Mumbai vs New Zealand, warm-up: Sweat equity, the only gain

The way New Zealand played betrayed a hint they might adopt a counterattacking strategy against the Indian spinners.

Written by Daksh Panwar | New Delhi | Updated: September 17, 2016 10:51 am
India vs new zealand, Mumbai vs new zealand, new zealand India, Trent Boult, martin Guptill, Tom Latham, New Zealand first day score, new zealand score card, New Zealand bowling, New Zealand spin bowling, New Zealand batting, Mumbai scorecard, Mumbai cricket score, nz vs mum, sports news, cricket news, cricket  Teams on ground during Warm-up match of New Zealand against Mumbai at Kotla Stadium in New Delhi on Friday. (Source: Express Photo by Praveen Khanna)

It was a magic ball straight out of Middle Earth. And it must have left Martin Guptill with a longing for home.

What had transpired was this: Mumbai’s Aditya Tare won the toss and put New Zealand on a juicy track. Guptill and Tom Latham walked out to bat. After taking his guard, Guptill prepared to take on Balwinder Singh Sandhu. The Mumbai medium pacer, whose genteel speed reminds you of the the dibbly dobbly bowlers of the 90s New Zealand, sent down a peach of a first ball that shaped away before seaming back in after pitching on a length. It drew Guptill forward and beat him through his bat and pad. This was Feroz Shah Kotla, but it might have been the first ball of the first day of a game at Basin Reserve. The Blackcaps must have instantly felt at home.

But the thing is, for a visiting team on a cricket tour, the objective is not to seek your comfort zone, but to survive in foreign conditions. The first ball that New Zealand’s openers will face in Kanpur will perhaps not swing as prodigiously. There is a faint chance it might not even be bowled by a pacer. Instead, it might pitch at a length and turn sharply —something Mumbai’s modest spinners couldn’t manage the whole day on a true, first-day wicket that unsurprisingly offered little turn. In order to learn to play quality spin on turning tracks, the visitors, therefore, will have to wait till the first Test.

All this is not to say it was an unproductive session for New Zealand. Pitch, after all, is but one part of the umbrella term “playing conditions”. One needs to adapt to the weather, too. New Zealand batted in hot and humid conditions as they made 324/7 in 75 overs (two of the batsmen opting to retire) before declaring.

“That morning session was very hot. It was probably one of the hottest I have batted in. The amount of sweat and the amount of time you change your gloves. We have been here a few days and probably have not adapted to the heat quite yet, but I am sure a day out in the park tomorrow will help us acclimatise fully,” New Zealand opener Tom Latham, who retired after making 55, said after the day’s play.

Pattern to playing the spinners

Aside of Guptill, whom Sandhu dismissed after drawing the opener forward to play a drive and inducing the outside edge, almost all New Zealand batsman got some decent practice. There weren’t many experienced tweakers in the Mumbai line-up, except the left-arm spinner Vishal Dabholkar, and all of them came in for some punishment. There was a pattern to how the Kiwis played the spinners. They would defend a couple of balls before jumping out and lofting the ball; defend another ball or two before rocking back and playing the cut shot; and defend, defend and bring out the sweep.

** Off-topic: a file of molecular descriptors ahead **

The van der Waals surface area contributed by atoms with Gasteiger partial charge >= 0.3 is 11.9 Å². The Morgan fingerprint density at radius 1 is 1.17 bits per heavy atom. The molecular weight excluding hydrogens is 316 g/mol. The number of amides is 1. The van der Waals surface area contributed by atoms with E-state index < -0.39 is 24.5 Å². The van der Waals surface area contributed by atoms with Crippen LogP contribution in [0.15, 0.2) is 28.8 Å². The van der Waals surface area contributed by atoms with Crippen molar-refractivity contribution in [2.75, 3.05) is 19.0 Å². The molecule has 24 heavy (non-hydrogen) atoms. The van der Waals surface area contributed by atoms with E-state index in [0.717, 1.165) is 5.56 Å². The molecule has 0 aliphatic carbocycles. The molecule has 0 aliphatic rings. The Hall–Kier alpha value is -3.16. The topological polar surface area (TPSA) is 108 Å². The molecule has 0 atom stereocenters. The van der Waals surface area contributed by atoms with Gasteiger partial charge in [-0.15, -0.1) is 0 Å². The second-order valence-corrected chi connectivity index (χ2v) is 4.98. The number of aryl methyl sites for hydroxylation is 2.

“The way guys adapted to conditions was important, even though the ball was not turning that big. So using the feet and coming down the wicket to hit over the top was a good method. Most of the guys spent enough time in the middle, which was good for our preparation,” Latham added.

“All we can do is play with whatever surface we have got. I think the time guys spent in the middle was crucial for everyone to adapt to the conditions and familiarise themselves with their gameplans. Obviously it might turn a little bit more (in the first Test) but we have got what we have got out there. We are happy with that.”

Of the three wickets that fell to the spinners, Ross Taylor and Henry Nicholls were trapped in front by left-arm spinner Vijay Gohil and offie Siddhesh Lad, respectively. Mitchell Santner was caught at long off trying to hit Dabholkar out of the park.

While Latham extolled the virtues of staying on the crease, the way New Zealand played betrayed a hint they might adopt a counterattacking strategy against the Indian spinners. “If you spend time at the crease, you will get the runs (here in India). I think it is more about guys applying their gameplan and getting used to the conditions. Certainly we got what we needed here and that puts up in good stead ahead of the first Test,” Latham said.

New Zealand declared towards the end of day’s play and Neil Wagner surprised Jay Bista with a short one that hurried on him and took an edge. Armaan Jaffer unfurled a gorgeous six off Santner as he returned unbeaten on 24, giving a small crowd who had come to see Rohit Sharma bat something to cheer. They will come again tomorrow to watch the Indian batsman. And, on a second day track which is likely to ease up, Jaffer will have a golden opportunity to enhance his reputation.